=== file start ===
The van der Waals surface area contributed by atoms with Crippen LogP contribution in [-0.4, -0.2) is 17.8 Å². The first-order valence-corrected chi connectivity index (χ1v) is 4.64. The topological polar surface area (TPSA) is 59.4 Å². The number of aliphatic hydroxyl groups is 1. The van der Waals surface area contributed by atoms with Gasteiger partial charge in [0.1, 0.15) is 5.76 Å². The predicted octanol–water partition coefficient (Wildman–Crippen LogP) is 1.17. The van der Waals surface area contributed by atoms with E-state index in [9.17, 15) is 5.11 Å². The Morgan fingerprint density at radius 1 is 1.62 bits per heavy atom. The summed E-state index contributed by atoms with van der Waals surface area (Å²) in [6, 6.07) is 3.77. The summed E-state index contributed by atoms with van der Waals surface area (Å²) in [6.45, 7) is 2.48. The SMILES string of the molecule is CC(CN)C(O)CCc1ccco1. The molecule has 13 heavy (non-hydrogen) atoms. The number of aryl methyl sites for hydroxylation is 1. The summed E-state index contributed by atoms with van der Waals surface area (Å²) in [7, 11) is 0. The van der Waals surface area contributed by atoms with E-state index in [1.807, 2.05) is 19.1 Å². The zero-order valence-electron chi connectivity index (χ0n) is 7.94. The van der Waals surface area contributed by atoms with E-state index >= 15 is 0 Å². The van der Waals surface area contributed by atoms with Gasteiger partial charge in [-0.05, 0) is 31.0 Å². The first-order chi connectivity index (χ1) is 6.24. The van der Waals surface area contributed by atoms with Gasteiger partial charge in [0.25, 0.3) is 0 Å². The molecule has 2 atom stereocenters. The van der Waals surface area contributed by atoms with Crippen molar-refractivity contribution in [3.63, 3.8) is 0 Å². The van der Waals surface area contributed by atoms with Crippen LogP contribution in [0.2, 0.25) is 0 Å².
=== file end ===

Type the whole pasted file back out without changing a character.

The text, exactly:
The van der Waals surface area contributed by atoms with Crippen LogP contribution in [-0.4, -0.2) is 17.8 Å². The first-order valence-corrected chi connectivity index (χ1v) is 4.64. The topological polar surface area (TPSA) is 59.4 Å². The number of aliphatic hydroxyl groups is 1. The van der Waals surface area contributed by atoms with Gasteiger partial charge in [0.1, 0.15) is 5.76 Å². The predicted octanol–water partition coefficient (Wildman–Crippen LogP) is 1.17. The van der Waals surface area contributed by atoms with E-state index in [9.17, 15) is 5.11 Å². The Morgan fingerprint density at radius 1 is 1.62 bits per heavy atom. The summed E-state index contributed by atoms with van der Waals surface area (Å²) in [6, 6.07) is 3.77. The summed E-state index contributed by atoms with van der Waals surface area (Å²) in [6.45, 7) is 2.48. The SMILES string of the molecule is CC(CN)C(O)CCc1ccco1. The molecule has 13 heavy (non-hydrogen) atoms. The number of aryl methyl sites for hydroxylation is 1. The summed E-state index contributed by atoms with van der Waals surface area (Å²) in [7, 11) is 0. The van der Waals surface area contributed by atoms with E-state index in [1.807, 2.05) is 19.1 Å². The zero-order valence-electron chi connectivity index (χ0n) is 7.94. The van der Waals surface area contributed by atoms with E-state index >= 15 is 0 Å². The van der Waals surface area contributed by atoms with Gasteiger partial charge in [-0.05, 0) is 31.0 Å². The first-order chi connectivity index (χ1) is 6.24. The van der Waals surface area contributed by atoms with Gasteiger partial charge in [0.25, 0.3) is 0 Å². The molecule has 2 atom stereocenters. The van der Waals surface area contributed by atoms with Crippen molar-refractivity contribution in [3.63, 3.8) is 0 Å². The van der Waals surface area contributed by atoms with Crippen LogP contribution in [0.2, 0.25) is 0 Å².